Title: The High Road
Author: Faith Shannon
Length: 146 pages
Quote: “I’m just crazy about State U. It’s going to be hours of study but the girls are all so nice…they don’t make fun of me for not dancing and smoking.”
Holly is a Christian student, of course, resolved to take “the high road” through university. She even goes to classes, where she pipes up quoting “the place in Genesis” when “The prof was lecturing on a phase of the evolution idea,” but of course, this being 1966, her major field of study is romance. A rich young man will of course ask for a church wedding on the last page.
There will, of course, be some adventures along the way. Holly meets some people who are rich, but not nice, and is drawn into a sordid criminal plot worthy of an 1866 melodrama. She even gets into physical danger. You knew how she’d get out of it. Zondervan would build its publishing reputation on better books than this, later. In 1966 there was still a market for “B-rated” escape-from-reality novels and movies—television had been invented, but broadcasts did not yet reach every community—and publishing books like The High Road was still profitable.
I can’t say I enjoyed this novel, but it’s an interesting specimen of a genre that no longer exists, and kitsch aficionados may love it. (Fair disclosure: my earliest memories of my parents look a bit like the picture, although in 1966 their hair was still black--I think the characters' gray hair is meant to suggest moonlight. Women achieved that look by teasing their real hair to maximum density, then piling one or more "wiglets" on top of it and holding them all down with a scarf, in real life. I didn't see anyone take the style to real Bride of Frankenstein heights, but in 1966 my mother affected, and even helped otherwise attractive women achieve, hairstyles like Holly's on this book jacket. Plush-lined yellow gloves were real, too, and I even had a pair of plush-topped "mukluk" boots.)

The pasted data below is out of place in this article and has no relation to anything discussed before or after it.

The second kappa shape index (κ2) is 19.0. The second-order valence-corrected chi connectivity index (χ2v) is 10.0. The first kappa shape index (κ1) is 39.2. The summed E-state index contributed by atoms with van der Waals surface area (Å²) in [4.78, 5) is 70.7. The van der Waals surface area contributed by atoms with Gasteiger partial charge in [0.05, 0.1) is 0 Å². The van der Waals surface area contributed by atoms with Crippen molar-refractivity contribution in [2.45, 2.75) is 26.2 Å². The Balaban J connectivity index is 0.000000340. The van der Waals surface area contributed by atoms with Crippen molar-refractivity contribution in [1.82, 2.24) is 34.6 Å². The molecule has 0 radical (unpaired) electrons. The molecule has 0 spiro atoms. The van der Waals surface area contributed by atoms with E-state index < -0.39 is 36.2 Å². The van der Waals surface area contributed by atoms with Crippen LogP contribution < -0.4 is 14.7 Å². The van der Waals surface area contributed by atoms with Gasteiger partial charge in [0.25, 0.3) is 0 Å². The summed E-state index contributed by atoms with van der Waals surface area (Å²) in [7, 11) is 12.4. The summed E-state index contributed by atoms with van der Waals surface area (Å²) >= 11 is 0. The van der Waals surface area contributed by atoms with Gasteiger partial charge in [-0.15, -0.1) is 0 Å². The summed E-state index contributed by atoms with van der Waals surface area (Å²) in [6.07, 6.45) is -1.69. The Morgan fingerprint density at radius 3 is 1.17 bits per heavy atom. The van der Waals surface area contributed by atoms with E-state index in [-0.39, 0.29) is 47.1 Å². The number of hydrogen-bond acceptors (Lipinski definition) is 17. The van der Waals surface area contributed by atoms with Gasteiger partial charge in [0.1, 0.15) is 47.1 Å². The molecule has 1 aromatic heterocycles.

A web search reports that there's a living author known as Faith Shannon, but she's not associated with this kind of books, so currently The High Road is not a Fair Trade Book. This web site still needs to ask for $5 per book, $5 per package, and $1 per online payment. The good news is that six or seven more books of this size would probably fit into the package, so if you scroll down and find newer books you'd like to read, you can add as many books as I can jam into the box for the same $5 shipping charge. (If you bought seven more small books for $5 each, you'd send $45 to the P.O. Box address, or $46 to the e-mail address Message Squirrel Saloli will send when you e-mail a list of the books you want. If any of those books were Fair Trade Books, each author or a charity of the author's choice would receive $1.)